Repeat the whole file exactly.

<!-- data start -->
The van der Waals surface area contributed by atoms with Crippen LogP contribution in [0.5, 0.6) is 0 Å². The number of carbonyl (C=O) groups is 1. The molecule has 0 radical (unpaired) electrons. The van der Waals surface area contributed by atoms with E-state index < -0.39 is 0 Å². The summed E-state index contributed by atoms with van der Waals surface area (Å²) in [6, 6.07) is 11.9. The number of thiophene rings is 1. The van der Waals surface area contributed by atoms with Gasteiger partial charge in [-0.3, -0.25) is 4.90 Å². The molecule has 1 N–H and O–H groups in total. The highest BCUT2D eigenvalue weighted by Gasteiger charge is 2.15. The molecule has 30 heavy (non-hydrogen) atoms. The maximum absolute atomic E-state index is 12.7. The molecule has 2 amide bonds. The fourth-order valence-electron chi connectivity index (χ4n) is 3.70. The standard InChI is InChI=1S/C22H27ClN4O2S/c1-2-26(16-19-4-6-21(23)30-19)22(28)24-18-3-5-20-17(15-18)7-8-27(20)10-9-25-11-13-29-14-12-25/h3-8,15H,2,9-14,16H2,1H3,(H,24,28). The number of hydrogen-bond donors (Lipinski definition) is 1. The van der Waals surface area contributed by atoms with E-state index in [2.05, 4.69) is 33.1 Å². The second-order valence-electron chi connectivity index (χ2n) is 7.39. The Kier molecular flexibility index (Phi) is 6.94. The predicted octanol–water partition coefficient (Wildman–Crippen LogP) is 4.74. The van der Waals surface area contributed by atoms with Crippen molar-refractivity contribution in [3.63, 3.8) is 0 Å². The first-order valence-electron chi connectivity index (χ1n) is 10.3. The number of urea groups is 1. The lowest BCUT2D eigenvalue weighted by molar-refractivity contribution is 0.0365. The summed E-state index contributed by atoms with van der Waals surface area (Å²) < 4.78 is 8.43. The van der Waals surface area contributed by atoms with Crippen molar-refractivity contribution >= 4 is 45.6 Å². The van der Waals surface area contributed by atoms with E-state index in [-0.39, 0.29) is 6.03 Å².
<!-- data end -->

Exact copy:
The van der Waals surface area contributed by atoms with Crippen LogP contribution in [0.5, 0.6) is 0 Å². The number of carbonyl (C=O) groups is 1. The molecule has 0 radical (unpaired) electrons. The van der Waals surface area contributed by atoms with E-state index < -0.39 is 0 Å². The summed E-state index contributed by atoms with van der Waals surface area (Å²) in [6, 6.07) is 11.9. The number of thiophene rings is 1. The van der Waals surface area contributed by atoms with Gasteiger partial charge in [-0.3, -0.25) is 4.90 Å². The molecule has 1 N–H and O–H groups in total. The highest BCUT2D eigenvalue weighted by Gasteiger charge is 2.15. The molecule has 30 heavy (non-hydrogen) atoms. The maximum absolute atomic E-state index is 12.7. The molecule has 2 amide bonds. The fourth-order valence-electron chi connectivity index (χ4n) is 3.70. The standard InChI is InChI=1S/C22H27ClN4O2S/c1-2-26(16-19-4-6-21(23)30-19)22(28)24-18-3-5-20-17(15-18)7-8-27(20)10-9-25-11-13-29-14-12-25/h3-8,15H,2,9-14,16H2,1H3,(H,24,28). The number of hydrogen-bond donors (Lipinski definition) is 1. The van der Waals surface area contributed by atoms with E-state index in [2.05, 4.69) is 33.1 Å². The second-order valence-electron chi connectivity index (χ2n) is 7.39. The Kier molecular flexibility index (Phi) is 6.94. The predicted octanol–water partition coefficient (Wildman–Crippen LogP) is 4.74. The van der Waals surface area contributed by atoms with Crippen molar-refractivity contribution in [3.63, 3.8) is 0 Å². The first-order valence-electron chi connectivity index (χ1n) is 10.3. The number of urea groups is 1. The lowest BCUT2D eigenvalue weighted by molar-refractivity contribution is 0.0365. The summed E-state index contributed by atoms with van der Waals surface area (Å²) < 4.78 is 8.43. The van der Waals surface area contributed by atoms with Crippen molar-refractivity contribution >= 4 is 45.6 Å². The van der Waals surface area contributed by atoms with E-state index in [-0.39, 0.29) is 6.03 Å².